I am very vocal that I don’t cook.
I think it’s important to set expectations. Especially when standard expectations are different from reality. The last thing I want is to be pressured to do something I dislike doing. So I like to set expectations about the fact that I don’t cook.
Mostly I have to set these expectations in dating situations. You can avoid them altogether with friends, nine times out of ten, unless you run with a crowd who hosts constant dinner parties. My friends don’t really have dinner parties very often, though, and it’s more common for us to eat out when we meet up, or just have dessert or a hot beverage. And I have my normal things I bring to potlucks: brownies, or pumpkin cranberry bread, or berry fruit salad, or a nonalcoholic beverage I would actually enjoy drinking. Once in a while I get more creative, but not very often. My brownies are yummy; why mess with a good thing?
I noticed early on that I was expected to know how to cook, and I was expected to be decent at cooking. Also good at meal planning, which I particularly abhor, and grocery shopping, which quickly lost its novelty. But several things conspired to get in the way at a formative age. First, I’d watched my mom cook five meals a week for my entire childhood, and the food was, for the most part, repetitive and bland and something she took no joy in. Second, I had some slow-to-heal injuries through most of my 20s that made it much more difficult (and painful) to do certain key activities, like chopping and handling (and washing) heavy pans. Third, when I worked as a nanny, I did some of the family’s grocery shopping and often started their dinners for them, so the last thing I wanted to do when I got home from work was cook another whole dinner for myself. Fourth, my mom’s OCD meant I’d never learned normal protocols for cooking with meat, so I didn’t feel comfortable doing it.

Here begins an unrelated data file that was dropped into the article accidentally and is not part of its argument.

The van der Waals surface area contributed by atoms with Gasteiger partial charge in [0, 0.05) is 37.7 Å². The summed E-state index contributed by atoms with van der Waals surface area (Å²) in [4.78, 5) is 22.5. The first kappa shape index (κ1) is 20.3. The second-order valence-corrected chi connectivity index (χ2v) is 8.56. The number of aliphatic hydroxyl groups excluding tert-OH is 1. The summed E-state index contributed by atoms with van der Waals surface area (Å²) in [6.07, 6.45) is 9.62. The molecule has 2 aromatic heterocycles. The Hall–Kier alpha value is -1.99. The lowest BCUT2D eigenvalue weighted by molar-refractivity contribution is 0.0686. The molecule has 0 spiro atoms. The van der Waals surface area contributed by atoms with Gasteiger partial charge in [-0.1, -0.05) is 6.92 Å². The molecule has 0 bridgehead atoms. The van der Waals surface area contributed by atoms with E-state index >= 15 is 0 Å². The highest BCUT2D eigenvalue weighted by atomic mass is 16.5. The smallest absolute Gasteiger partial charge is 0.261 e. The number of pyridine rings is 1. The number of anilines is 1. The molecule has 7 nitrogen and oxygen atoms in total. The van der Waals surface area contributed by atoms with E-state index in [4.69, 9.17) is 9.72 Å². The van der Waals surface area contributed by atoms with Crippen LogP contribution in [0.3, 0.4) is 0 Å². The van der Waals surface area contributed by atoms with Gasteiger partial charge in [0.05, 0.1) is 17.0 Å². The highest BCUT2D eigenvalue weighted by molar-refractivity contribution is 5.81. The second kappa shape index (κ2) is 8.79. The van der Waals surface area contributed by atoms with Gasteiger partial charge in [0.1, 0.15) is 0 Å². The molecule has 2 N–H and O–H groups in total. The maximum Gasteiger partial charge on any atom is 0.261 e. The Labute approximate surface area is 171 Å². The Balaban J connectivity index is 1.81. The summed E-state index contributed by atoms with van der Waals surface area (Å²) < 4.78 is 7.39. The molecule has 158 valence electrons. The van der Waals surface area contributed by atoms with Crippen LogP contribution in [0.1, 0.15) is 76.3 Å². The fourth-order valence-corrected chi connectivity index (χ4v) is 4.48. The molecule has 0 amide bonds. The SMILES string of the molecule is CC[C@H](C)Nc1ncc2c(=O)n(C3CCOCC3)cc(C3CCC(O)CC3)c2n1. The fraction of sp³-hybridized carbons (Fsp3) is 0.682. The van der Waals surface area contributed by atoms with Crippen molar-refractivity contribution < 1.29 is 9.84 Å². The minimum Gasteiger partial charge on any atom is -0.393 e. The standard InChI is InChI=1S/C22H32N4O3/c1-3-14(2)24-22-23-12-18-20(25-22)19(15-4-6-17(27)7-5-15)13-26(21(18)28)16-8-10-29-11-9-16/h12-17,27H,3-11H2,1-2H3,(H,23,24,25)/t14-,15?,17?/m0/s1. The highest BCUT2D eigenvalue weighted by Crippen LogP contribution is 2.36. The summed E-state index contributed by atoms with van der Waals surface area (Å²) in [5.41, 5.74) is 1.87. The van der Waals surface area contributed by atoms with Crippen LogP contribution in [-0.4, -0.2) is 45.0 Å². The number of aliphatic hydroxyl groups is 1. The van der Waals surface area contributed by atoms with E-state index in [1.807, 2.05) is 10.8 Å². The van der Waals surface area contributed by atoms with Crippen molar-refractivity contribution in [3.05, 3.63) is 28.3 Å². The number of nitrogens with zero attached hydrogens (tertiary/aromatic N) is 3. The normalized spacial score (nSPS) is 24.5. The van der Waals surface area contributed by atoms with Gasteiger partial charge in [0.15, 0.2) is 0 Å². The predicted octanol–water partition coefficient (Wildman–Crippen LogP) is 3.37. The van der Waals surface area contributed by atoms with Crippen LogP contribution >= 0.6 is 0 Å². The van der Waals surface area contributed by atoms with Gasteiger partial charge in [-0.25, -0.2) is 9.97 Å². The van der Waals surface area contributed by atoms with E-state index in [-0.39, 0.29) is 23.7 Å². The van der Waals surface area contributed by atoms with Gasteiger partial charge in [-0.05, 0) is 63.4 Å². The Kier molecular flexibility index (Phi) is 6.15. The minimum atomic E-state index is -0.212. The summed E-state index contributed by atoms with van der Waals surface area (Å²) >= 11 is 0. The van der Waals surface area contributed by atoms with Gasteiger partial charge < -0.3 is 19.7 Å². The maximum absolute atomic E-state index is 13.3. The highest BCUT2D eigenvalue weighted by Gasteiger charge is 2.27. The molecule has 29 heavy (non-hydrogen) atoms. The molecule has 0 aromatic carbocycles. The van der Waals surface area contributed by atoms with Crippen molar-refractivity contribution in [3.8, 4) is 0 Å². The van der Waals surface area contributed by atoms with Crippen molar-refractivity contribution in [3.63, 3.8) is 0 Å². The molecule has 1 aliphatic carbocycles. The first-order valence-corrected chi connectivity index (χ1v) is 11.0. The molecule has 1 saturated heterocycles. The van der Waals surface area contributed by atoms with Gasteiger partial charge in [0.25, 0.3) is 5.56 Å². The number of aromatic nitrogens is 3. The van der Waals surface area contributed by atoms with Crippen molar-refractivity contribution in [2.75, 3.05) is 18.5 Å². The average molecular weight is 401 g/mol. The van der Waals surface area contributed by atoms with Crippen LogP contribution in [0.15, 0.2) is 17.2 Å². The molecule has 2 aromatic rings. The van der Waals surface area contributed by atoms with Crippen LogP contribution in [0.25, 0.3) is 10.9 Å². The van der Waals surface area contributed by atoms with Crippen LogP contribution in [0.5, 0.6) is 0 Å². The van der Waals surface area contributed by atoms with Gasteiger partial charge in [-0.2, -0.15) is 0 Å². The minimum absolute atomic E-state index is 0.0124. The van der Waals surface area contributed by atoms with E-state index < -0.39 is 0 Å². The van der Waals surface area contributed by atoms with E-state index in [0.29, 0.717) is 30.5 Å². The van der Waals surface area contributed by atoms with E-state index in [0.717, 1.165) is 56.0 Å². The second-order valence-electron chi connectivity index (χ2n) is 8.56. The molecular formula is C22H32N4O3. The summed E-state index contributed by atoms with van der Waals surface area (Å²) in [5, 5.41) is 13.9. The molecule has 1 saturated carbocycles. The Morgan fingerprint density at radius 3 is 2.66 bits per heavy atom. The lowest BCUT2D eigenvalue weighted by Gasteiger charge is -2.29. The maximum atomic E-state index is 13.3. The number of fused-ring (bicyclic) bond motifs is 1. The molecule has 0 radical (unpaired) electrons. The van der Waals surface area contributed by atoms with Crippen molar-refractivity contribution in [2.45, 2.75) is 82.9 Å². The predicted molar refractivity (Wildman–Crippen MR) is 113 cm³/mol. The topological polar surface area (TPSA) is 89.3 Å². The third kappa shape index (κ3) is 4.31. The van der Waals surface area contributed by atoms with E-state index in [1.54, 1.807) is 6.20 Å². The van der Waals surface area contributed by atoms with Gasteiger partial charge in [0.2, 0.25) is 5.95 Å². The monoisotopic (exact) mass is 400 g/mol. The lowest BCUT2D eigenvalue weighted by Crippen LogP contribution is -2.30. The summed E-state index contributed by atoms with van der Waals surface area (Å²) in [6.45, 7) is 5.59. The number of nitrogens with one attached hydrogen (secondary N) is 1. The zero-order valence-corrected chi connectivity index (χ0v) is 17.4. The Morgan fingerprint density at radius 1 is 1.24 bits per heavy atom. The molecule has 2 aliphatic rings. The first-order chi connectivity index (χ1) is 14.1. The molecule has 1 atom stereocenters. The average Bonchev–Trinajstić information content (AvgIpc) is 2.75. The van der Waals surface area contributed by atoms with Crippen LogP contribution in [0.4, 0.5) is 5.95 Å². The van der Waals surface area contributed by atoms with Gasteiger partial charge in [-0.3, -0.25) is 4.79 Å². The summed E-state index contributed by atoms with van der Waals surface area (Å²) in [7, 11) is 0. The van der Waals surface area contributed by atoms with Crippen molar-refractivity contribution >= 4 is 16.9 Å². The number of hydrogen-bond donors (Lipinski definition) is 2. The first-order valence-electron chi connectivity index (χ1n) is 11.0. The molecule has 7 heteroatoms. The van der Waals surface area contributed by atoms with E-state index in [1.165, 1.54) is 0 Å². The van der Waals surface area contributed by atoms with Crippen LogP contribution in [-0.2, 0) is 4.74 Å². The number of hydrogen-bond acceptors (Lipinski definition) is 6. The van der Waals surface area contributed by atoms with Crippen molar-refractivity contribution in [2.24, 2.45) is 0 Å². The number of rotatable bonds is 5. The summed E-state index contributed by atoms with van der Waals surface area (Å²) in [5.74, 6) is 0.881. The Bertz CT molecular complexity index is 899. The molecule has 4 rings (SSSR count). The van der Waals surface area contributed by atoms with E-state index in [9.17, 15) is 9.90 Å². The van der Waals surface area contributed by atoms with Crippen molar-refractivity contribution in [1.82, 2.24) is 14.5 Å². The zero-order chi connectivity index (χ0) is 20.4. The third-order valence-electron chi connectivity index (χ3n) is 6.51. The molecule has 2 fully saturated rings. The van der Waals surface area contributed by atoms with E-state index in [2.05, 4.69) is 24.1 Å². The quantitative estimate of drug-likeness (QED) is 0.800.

I have no doubts I could be decent at cooking, given enough practice, but I continue to have no desire to spend the time. Cooking is, most of the time, an activity I find boring and tedious. And between the preparation, the actual cooking, and the clean-up afterwards, it tends to be very time intensive. I want to spend my time doing other things: writing, reading, dancing, spending time with friends, practicing music. (Which means one of the few times I am willing to cook is when it is a social activity.)
And, I discovered early on, I don’t actually have to cook; because my caloric needs are fairly low, I can eat more or less affordably from the frozen section, augmented with a few other simple and basic meals. More affordably, in fact, than I ever seem to eat when I actually try to cook something more ambitious but equally tasty.
I do receive some strange criticism for not cooking. One date assumed I must eat out all the time, and even when I corrected him on this point, was convinced that if only I were to cook the way he thought I should, I would save tons of money, which was very important! Another guy who was trying to pick me up was baffled at how I could resist showing my love for my family and significant other by feeding them (I am certain he would have found much else about me to baffle as well). And then there was the memorable first date during which we were cooking together (because that’s a dating thing to do, for better or for worse) and I forgot to plug in the rice cooker that I’d only used one time before in order to make rice for Nala when she was sick. (Although he was pretty nice about it, so that wasn’t so much criticism as a funny story.)
But to their credit, most people take it in their stride. And last week I helped the Boyfriend plan Thanksgiving and made several of the side dishes. It is not that I can’t cook (I am inexperienced but am usually able to follow a recipe) or even that I won’t cook; it is simply that I prefer not to cook the majority of the time.
(Although yes, I will bake cookies. Gladly.)